But, if marketed well, ‘interchangeable’ biosimilars can provide a cutting edge to encourage consumers to switch to the less-expensive ‘interchangeable’ versions of the original higher priced biologic drugs. Consequently, more economical ‘interchangeable’ biosimilars would carve out a larger market share, creating a win-win situation. For patients, it will expand affordable access to biologic drugs- and for the company increased revenue from the expanding biosimilar market, as several studies point out.

Expanding biosimilar market:

According to the IQVIA report of March 04, 2021, the global biosimilars market currently shows double-digit growth and is expected to maintain a similar level of uptake in the coming years. This will be driven by the rising incidence of chronic diseases and the cost-effectiveness of biosimilars, especially as more stringent cost-containment measures are likely – post COVID-19 pandemic.

The paper concluded, biosimilars will continue to register impressive growth in their market share, aided by patent expiries and regulatory improvements which will permit easier and more rapid market access. Many pharmaceutical companies – having witnessed this trend, are now preparing to leverage the biosimilar opportunity. However, marketing large molecule biosimilar drugs will not be quite the same as marketing small molecule generics. 

Estimated savings to patients with biosimilars – in Covid-19 context:

As the IQVIA Institute estimates, over the next five years biosimilars could globally contribute a cumulative $285 billions of savings to patients and payers. To put this in context, it says, over the same period, around $150 billion will be spent on COVID-19 vaccines. According to a senior IQVIA official, as quoted by Reuters Events of July 2, 2021: “The five-year savings from biosimilars could almost double the amount of incremental spending that will be going out to get everybody vaccinated around the world.”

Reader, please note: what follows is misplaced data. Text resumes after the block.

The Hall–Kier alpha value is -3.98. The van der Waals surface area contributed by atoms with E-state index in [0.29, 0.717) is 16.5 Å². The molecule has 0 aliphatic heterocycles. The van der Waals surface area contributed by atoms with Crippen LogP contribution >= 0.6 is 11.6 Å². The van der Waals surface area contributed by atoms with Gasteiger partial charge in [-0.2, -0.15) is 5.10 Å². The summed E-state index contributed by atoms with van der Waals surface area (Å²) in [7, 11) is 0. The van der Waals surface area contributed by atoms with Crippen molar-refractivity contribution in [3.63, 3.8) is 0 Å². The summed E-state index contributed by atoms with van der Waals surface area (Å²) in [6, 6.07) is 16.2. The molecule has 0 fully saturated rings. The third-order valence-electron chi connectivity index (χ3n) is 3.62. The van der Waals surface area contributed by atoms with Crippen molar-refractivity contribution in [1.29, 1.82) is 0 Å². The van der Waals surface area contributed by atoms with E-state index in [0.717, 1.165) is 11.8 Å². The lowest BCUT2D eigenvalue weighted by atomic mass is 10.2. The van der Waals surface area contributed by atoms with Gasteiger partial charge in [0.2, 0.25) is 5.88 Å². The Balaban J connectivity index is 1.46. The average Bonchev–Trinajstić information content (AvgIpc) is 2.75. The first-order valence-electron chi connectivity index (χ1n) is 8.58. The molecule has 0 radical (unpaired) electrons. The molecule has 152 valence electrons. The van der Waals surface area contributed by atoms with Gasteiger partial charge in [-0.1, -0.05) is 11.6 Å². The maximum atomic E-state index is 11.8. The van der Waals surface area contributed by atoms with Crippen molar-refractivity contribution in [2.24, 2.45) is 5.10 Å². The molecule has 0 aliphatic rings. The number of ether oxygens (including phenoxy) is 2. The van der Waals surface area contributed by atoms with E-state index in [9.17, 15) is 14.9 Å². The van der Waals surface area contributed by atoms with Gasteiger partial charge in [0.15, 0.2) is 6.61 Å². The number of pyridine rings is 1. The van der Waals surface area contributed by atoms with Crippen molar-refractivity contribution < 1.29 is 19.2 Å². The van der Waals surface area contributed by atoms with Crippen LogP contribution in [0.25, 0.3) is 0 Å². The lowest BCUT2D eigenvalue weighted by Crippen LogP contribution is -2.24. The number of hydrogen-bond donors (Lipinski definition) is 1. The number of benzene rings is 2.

Going by the IQVIA data, biosimilars are between 20% and 50% more affordable. And this is especially at a time when affordability drives a lot of healthcare - sustainability that has emerged as a major issue during the pandemic.

Conclusion:

Currently, in many countries of the world, alongside Covid vaccination drive in top gear, creation of a disruptive pandemic-specific – a robust health infrastructure for the future, is yet to be in place. More importantly, public health facilities, especially in India, are still struggling hard to meet affordable health care needs of patients – sans restrictions or apprehensions of getting infected by Covid-19.

Against this backdrop, the very first approval of an ‘interchangeable’ biosimilar drug, in the Eldorado of pharma business – the US, brings a new hope to many patients, in 2021. An expectation of reducing their healthcare burden, significantly. This will happen, as the prescribers muster enough confidence to advise patients switching from highly expensive original biologic to more affordable ‘interchangeable’ biosimilar drugs, as and when these are launched.

In tandem, with this growing new confidence, others – even ‘non-interchangeable’ biosimilar drugs, will be able to deliver more value being, besides greater affordability – wider access to sustainable-treatments for patients.

This comes, possibly with a caveat. Biosimilar drug marketers will need to chart a new marketing frontier, without holding on to their pre-covid strategies – especially for large molecule biosimilar drugs.

From this perspective, the US-FDA’s regulatory approval of the first ‘interchangeable’ biosimilar insulin to Sanofi’s high-priced Lantus, carries a game-changing potential in the biosimilar drug market, for astute pharma marketers to leverage.

By: Tapan J. Ray   

Disclaimer: The views/opinions expressed in this article are entirely my own, written in my individual and personal capacity. I do not represent any other person or organization for this opinion.